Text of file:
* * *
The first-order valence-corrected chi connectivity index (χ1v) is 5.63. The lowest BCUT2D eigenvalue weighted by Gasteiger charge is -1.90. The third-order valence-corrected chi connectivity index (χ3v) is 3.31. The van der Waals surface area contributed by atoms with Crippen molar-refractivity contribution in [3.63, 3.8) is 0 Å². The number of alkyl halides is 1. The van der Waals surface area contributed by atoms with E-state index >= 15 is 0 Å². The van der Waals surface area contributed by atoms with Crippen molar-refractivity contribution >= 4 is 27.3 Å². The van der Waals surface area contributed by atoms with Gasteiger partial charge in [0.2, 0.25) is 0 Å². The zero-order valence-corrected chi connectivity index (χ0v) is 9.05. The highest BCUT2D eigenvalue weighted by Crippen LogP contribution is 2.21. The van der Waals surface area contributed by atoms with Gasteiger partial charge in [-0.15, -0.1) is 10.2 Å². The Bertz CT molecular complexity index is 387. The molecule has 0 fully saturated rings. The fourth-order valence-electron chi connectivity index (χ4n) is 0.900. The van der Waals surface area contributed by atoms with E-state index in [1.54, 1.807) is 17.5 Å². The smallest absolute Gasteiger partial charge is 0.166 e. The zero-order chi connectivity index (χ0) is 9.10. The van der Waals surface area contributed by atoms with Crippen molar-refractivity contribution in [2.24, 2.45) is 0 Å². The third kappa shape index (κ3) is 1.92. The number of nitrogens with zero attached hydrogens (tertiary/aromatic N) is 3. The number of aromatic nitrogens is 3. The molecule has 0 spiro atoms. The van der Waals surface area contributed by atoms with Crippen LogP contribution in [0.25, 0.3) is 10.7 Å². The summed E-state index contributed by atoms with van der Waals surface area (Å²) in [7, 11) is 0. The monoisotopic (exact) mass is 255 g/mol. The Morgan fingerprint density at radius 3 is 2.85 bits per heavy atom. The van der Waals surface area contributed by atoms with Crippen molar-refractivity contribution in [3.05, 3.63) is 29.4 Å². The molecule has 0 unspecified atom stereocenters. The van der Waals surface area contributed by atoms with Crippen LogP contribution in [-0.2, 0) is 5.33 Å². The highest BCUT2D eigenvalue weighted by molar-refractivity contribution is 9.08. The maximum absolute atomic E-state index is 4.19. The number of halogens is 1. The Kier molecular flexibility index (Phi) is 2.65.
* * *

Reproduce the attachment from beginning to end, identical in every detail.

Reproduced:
The first-order valence-corrected chi connectivity index (χ1v) is 5.63. The lowest BCUT2D eigenvalue weighted by Gasteiger charge is -1.90. The third-order valence-corrected chi connectivity index (χ3v) is 3.31. The van der Waals surface area contributed by atoms with Crippen molar-refractivity contribution in [3.63, 3.8) is 0 Å². The number of alkyl halides is 1. The van der Waals surface area contributed by atoms with E-state index >= 15 is 0 Å². The van der Waals surface area contributed by atoms with Crippen molar-refractivity contribution >= 4 is 27.3 Å². The van der Waals surface area contributed by atoms with Gasteiger partial charge in [0.2, 0.25) is 0 Å². The zero-order valence-corrected chi connectivity index (χ0v) is 9.05. The highest BCUT2D eigenvalue weighted by Crippen LogP contribution is 2.21. The van der Waals surface area contributed by atoms with Gasteiger partial charge in [-0.15, -0.1) is 10.2 Å². The Bertz CT molecular complexity index is 387. The molecule has 0 fully saturated rings. The fourth-order valence-electron chi connectivity index (χ4n) is 0.900. The van der Waals surface area contributed by atoms with E-state index in [1.54, 1.807) is 17.5 Å². The smallest absolute Gasteiger partial charge is 0.166 e. The zero-order chi connectivity index (χ0) is 9.10. The van der Waals surface area contributed by atoms with Crippen molar-refractivity contribution in [2.24, 2.45) is 0 Å². The third kappa shape index (κ3) is 1.92. The number of nitrogens with zero attached hydrogens (tertiary/aromatic N) is 3. The number of aromatic nitrogens is 3. The molecule has 0 spiro atoms. The van der Waals surface area contributed by atoms with Crippen LogP contribution in [0.25, 0.3) is 10.7 Å². The summed E-state index contributed by atoms with van der Waals surface area (Å²) in [7, 11) is 0. The monoisotopic (exact) mass is 255 g/mol. The Morgan fingerprint density at radius 3 is 2.85 bits per heavy atom. The van der Waals surface area contributed by atoms with Crippen molar-refractivity contribution in [3.05, 3.63) is 29.4 Å². The molecule has 0 unspecified atom stereocenters. The van der Waals surface area contributed by atoms with Crippen LogP contribution in [-0.2, 0) is 5.33 Å². The highest BCUT2D eigenvalue weighted by molar-refractivity contribution is 9.08. The maximum absolute atomic E-state index is 4.19. The number of halogens is 1. The Kier molecular flexibility index (Phi) is 2.65.